Recommended Exchange Database Distributions may be Sub-optimal in Enterprise Environments

In a previous post, (see: My Modulus Obsession Part II) I touched on the way the Exchange Server 2019 Sizing Calculator distributes databases across servers and disks. That was really just background information to discuss the use of the modulus operator in distribution algorithms. However, in this post I’ll be discussing the database distribution itself, and particularly why it might not be optimal in some Enterprise environments.

Calculator Generated Database Distribution

To review, the above image is the distribution generated by the calculator. This is an active/passive datacenter design where the users are geographically proximate to the primary data center. For performance reasons and withstanding a DR event the active DBs should always be hosted in the primary datacenter. The pattern is designed to distribute databases evenly, but also to minimize recovery time if a disk fails. For example, if Vol1 fails on server ExSrv-01 The reseed sources will be as follows:

Database  SourceServer
--------  ------------
DB001     ExSrv-02
DB004     ExSrv-04
DB005     ExSrv-03
DB007     ExSrv-03

As opposed to a simple alternating distribution, which would use 2 servers to reseed the 4 DBs, this distribution results in sourcing from 3 servers. Ostensibly, this is done to improve reseed performance and return the DBs full HA and redundancy as quickly as possible.

However, in my experience the calculator is designed to drive your deployment toward the Exchange preferred architecture (PA) and is heavily influenced by Office 365’s operational practices and preferences. The problem is O365 operates at a much larger scale and with far more manpower than even the largest of enterprises. Therefore, the operational considerations, priorities and resulting practices may be very different.

The problem I quickly noticed with the this distribution is that you can’t take more than 1 server out of service in the primary datacenter at the same time. For example, ExSrv-01’s primary DB copies have their secondary copies spread out across the other 3 servers. Take any one of the other servers out of service and there are no activation options for those DBs in the primary site.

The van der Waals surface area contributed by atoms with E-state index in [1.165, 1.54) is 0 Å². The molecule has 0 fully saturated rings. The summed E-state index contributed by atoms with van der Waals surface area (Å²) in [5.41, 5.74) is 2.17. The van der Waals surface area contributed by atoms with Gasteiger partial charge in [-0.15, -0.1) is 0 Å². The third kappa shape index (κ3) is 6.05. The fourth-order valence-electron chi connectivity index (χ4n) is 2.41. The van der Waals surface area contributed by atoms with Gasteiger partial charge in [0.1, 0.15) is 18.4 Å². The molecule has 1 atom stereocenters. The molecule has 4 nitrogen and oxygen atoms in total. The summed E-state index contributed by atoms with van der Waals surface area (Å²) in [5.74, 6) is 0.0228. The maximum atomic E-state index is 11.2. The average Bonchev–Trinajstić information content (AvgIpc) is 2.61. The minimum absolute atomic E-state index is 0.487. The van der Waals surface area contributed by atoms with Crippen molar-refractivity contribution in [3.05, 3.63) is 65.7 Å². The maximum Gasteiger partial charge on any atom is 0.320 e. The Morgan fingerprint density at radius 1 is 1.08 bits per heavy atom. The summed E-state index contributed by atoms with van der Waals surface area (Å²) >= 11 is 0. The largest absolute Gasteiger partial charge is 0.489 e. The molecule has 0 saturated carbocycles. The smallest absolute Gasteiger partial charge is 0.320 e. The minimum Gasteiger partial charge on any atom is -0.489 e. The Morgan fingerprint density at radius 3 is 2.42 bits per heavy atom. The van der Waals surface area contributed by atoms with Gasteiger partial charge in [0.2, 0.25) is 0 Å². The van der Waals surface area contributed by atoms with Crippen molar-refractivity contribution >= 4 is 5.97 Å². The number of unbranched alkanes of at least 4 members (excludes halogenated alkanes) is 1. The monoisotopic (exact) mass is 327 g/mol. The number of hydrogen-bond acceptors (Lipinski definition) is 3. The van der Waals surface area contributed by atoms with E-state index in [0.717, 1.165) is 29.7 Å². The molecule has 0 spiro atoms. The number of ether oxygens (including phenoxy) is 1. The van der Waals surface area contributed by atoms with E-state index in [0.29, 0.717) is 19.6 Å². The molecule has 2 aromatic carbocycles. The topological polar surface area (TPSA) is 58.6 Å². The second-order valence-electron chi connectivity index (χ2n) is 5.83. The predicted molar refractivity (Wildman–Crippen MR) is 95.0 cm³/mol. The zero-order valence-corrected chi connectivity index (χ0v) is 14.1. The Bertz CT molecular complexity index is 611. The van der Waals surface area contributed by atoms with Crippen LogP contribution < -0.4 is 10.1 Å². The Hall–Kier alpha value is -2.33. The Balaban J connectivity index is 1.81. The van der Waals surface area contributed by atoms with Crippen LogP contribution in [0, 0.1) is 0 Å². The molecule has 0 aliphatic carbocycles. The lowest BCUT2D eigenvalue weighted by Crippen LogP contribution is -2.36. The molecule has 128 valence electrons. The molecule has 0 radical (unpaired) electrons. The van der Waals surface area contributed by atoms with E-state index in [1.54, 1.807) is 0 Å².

Using the calculators failure simulation confirms that taking any 2 servers out of service will result in lack of availability in the primary site. Granted, if you’ve configured the DAG correctly users should still have access through a DB in the secondary site. However, given the design goals, that isn’t an optimal user experience.

Server failure or maintenance scenario.

You can see from the image, if servers 1 & 2 are taken out of service DB001, 10 & 13 etc. will have no secondary copy to resort to in the primary site. The DBs will switchover to the tertiary copies in the secondary datacenter. Likewise, If I were to take servers 1 & 3 out of service, DB017, 19 (not pictured) etc. will switchover similarly. Taking any 2 servers out of service will have similar outcome, a subset of DBs will have to switch to the secondary datacenter. Furthermore, you wouldn’t be able to perform maintenance on the same server numbers in the secondary datacenter. If you were to down ExSrv-DR01 & 02, while already working on ExSrv-01 & 02 the DBs would have no where to mount and an outage would ensue. Even if you could gain greater operational concurrency for example by working on ExSrv-DR03 & 04 at the same time, this makes for a confusing and likely error prone dance.